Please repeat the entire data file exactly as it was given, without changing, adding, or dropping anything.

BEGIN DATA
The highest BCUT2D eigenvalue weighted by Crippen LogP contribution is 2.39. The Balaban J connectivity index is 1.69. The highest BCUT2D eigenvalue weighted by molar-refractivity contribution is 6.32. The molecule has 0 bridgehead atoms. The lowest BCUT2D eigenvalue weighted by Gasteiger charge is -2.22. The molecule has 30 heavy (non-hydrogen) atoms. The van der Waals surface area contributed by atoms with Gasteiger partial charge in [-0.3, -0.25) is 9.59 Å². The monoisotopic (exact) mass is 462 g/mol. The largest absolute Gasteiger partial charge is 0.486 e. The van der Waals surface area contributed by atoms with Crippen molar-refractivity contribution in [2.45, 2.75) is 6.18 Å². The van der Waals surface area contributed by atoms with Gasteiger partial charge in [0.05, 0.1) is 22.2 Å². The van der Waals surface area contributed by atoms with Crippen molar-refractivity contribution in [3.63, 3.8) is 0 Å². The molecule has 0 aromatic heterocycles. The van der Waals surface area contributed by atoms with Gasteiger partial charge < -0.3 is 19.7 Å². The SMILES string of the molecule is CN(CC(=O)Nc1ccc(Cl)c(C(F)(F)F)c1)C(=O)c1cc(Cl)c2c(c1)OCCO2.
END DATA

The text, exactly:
The highest BCUT2D eigenvalue weighted by Crippen LogP contribution is 2.39. The Balaban J connectivity index is 1.69. The highest BCUT2D eigenvalue weighted by molar-refractivity contribution is 6.32. The molecule has 0 bridgehead atoms. The lowest BCUT2D eigenvalue weighted by Gasteiger charge is -2.22. The molecule has 30 heavy (non-hydrogen) atoms. The van der Waals surface area contributed by atoms with Gasteiger partial charge in [-0.3, -0.25) is 9.59 Å². The monoisotopic (exact) mass is 462 g/mol. The largest absolute Gasteiger partial charge is 0.486 e. The van der Waals surface area contributed by atoms with Crippen molar-refractivity contribution in [2.45, 2.75) is 6.18 Å². The van der Waals surface area contributed by atoms with Gasteiger partial charge in [0.05, 0.1) is 22.2 Å². The van der Waals surface area contributed by atoms with Crippen molar-refractivity contribution in [3.63, 3.8) is 0 Å². The molecule has 0 aromatic heterocycles. The van der Waals surface area contributed by atoms with Gasteiger partial charge < -0.3 is 19.7 Å². The SMILES string of the molecule is CN(CC(=O)Nc1ccc(Cl)c(C(F)(F)F)c1)C(=O)c1cc(Cl)c2c(c1)OCCO2.